With the number of people working nights in the UK increasing to almost 3.2 million, in our midwinter issue, we met up with five women who all venture out in the dark, while the rest of us are deep in slumber... This is an extract from sex worker, Melina's story...
“Before sex work, I had 40 low-wage jobs. I have post-traumatic stress disorder, and panic when people shout at me. Minimum-wage jobs have little sympathy to this. My final motivation to become a sex worker came when I was working in a pub on minimum wage. I was living in a warehouse with friends and they wanted to go and see an exhibition in Brussels one weekend. I asked for time off to go, but my boss said no, so I quit. Hospitality jobs have always been easy to find. But I wanted something else.
“I never dreamed of being ‘something’ – a doctor or a teacher. I just need to get paid. I clicked on a pop-up on a porn site advertising webcam opportunities. I was in my room when I first switched on my camera and was so nervous – all these people I couldn’t see looking at me. But people instantly tipped me and asked me to do things, like touch myself. You’re not supposed to get naked until you’re in a private chat, but you can flash. I didn’t earn loads, but I covered my rent. It was performative, I love performing.
“I nourish my sexuality and have passionate moments with lovers, but I also see sex as a basic thing. We compartmentalise aspects of our lives – the way we act with colleagues is different to friends. Some feminists believe you can’t consent to sex when desire is missing. And I get it. But we often have sex without desire – when couples are trying for babies it becomes functional. That’s still valid. We eat for pleasure; we also eat when hungry.
“When I needed more money, I chose to do escorting. I find my jobs on an adult website. I met my first client in a hotel and it was a defining moment. I was so overwhelmed that I burst into tears just before – it crossed my mind not to do it, especially thinking about my family. The guy was in his sixties and knew it was my first time, I was scared and excited. I had sweat patches. He was kind and gave me an envelope of cash, telling me to take it even if I didn’t go through with it. But I’d come this far; I was committed. He was a good lover. I walked away happy.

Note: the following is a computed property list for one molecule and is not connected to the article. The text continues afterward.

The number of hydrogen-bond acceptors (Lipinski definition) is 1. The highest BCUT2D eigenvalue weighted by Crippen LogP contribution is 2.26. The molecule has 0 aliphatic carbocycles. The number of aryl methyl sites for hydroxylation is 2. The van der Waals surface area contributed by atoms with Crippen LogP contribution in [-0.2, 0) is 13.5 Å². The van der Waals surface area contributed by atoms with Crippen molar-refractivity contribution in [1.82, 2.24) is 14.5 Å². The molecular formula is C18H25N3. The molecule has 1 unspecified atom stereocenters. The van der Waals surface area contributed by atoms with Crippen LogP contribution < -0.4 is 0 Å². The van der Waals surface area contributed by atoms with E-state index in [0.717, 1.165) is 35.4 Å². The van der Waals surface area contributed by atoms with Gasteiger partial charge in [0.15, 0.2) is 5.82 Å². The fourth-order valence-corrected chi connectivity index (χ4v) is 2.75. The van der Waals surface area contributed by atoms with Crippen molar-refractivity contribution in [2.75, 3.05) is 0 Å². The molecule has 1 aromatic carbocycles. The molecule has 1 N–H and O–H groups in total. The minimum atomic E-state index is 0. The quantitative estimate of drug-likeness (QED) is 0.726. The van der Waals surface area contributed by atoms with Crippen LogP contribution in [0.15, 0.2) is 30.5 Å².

“But it’s not always like that. And that’s fine – no one, even people who love their jobs, have only good experiences. What needs to end is potentially violent people targeting sex workers. Violence is not part of our job. But it does happen and people blaming sex workers for it is victim blaming. The responsibility is with violent men, patriarchy, laws that don’t protect us. If sex work exists, our rights to work and be safe should exist. It’s that simple.
“People consume the products of the sex industry, but the taboos around it make it difficult for discussions to happen and for people to be supportive and more active in their responsibility towards what they’re consuming. It’s hypocrisy and extremely hurtful for the adult industry.
“If sex work was led by men, instead of women, the laws would be very different. The laws against sex work are racist, transphobic, sexist, queerphobic. In Britain, sex for money is only legal when it’s one on one, but brothels run by sex workers would make me feel safer. Conversations about power and control are difficult, as when I have less money, I’ve less room to choose my jobs and I will take more risks.
“I have boundaries, I don’t want other women shamed and won’t let married men complain about their wives. Although, I do feel safer with married men, they don’t have expectations beyond our arrangement. We’re called homewreckers but the truth is, people cheat. Sex workers don’t make that happen more. Sexism is not our fault, and it wouldn’t be tackled by abolishing sex work. The result of that would be more poverty and, therefore, more sexism.”
Pick up a copy of issue 40 to read interviews with a midwife, DJ, doorwoman and taxi driver.